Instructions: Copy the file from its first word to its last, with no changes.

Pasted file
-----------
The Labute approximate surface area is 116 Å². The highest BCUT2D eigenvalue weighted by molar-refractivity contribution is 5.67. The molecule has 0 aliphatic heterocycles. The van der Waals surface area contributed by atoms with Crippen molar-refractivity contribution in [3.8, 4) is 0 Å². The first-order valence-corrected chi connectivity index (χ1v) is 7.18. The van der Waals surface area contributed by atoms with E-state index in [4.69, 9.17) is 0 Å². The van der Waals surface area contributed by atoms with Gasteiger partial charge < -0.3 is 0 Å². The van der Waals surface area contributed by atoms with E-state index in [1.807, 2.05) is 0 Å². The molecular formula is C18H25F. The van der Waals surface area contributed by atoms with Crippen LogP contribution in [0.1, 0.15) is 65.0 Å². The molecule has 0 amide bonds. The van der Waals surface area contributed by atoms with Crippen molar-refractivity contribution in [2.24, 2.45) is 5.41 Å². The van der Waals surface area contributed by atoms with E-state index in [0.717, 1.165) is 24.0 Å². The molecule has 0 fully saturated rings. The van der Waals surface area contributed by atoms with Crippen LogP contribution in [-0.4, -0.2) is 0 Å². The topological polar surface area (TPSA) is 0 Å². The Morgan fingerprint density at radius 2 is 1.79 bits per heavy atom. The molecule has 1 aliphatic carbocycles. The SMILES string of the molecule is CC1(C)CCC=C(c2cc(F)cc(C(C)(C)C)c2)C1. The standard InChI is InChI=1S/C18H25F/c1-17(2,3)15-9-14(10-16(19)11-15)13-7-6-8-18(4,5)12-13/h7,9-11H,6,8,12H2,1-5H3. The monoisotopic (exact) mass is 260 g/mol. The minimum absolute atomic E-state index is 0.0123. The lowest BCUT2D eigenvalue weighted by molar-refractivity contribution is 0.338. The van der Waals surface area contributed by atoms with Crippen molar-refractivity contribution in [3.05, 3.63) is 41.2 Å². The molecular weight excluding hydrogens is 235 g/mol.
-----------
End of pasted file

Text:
The Labute approximate surface area is 116 Å². The highest BCUT2D eigenvalue weighted by molar-refractivity contribution is 5.67. The molecule has 0 aliphatic heterocycles. The van der Waals surface area contributed by atoms with Crippen molar-refractivity contribution in [3.8, 4) is 0 Å². The first-order valence-corrected chi connectivity index (χ1v) is 7.18. The van der Waals surface area contributed by atoms with E-state index in [4.69, 9.17) is 0 Å². The van der Waals surface area contributed by atoms with Gasteiger partial charge < -0.3 is 0 Å². The van der Waals surface area contributed by atoms with E-state index in [1.807, 2.05) is 0 Å². The molecular formula is C18H25F. The van der Waals surface area contributed by atoms with Crippen LogP contribution in [0.1, 0.15) is 65.0 Å². The molecule has 0 amide bonds. The van der Waals surface area contributed by atoms with Crippen molar-refractivity contribution in [2.24, 2.45) is 5.41 Å². The van der Waals surface area contributed by atoms with E-state index in [0.717, 1.165) is 24.0 Å². The molecule has 0 fully saturated rings. The van der Waals surface area contributed by atoms with Crippen LogP contribution in [-0.4, -0.2) is 0 Å². The topological polar surface area (TPSA) is 0 Å². The Morgan fingerprint density at radius 2 is 1.79 bits per heavy atom. The molecule has 1 aliphatic carbocycles. The SMILES string of the molecule is CC1(C)CCC=C(c2cc(F)cc(C(C)(C)C)c2)C1. The standard InChI is InChI=1S/C18H25F/c1-17(2,3)15-9-14(10-16(19)11-15)13-7-6-8-18(4,5)12-13/h7,9-11H,6,8,12H2,1-5H3. The monoisotopic (exact) mass is 260 g/mol. The minimum absolute atomic E-state index is 0.0123. The lowest BCUT2D eigenvalue weighted by molar-refractivity contribution is 0.338. The van der Waals surface area contributed by atoms with Crippen molar-refractivity contribution in [3.05, 3.63) is 41.2 Å². The molecular weight excluding hydrogens is 235 g/mol.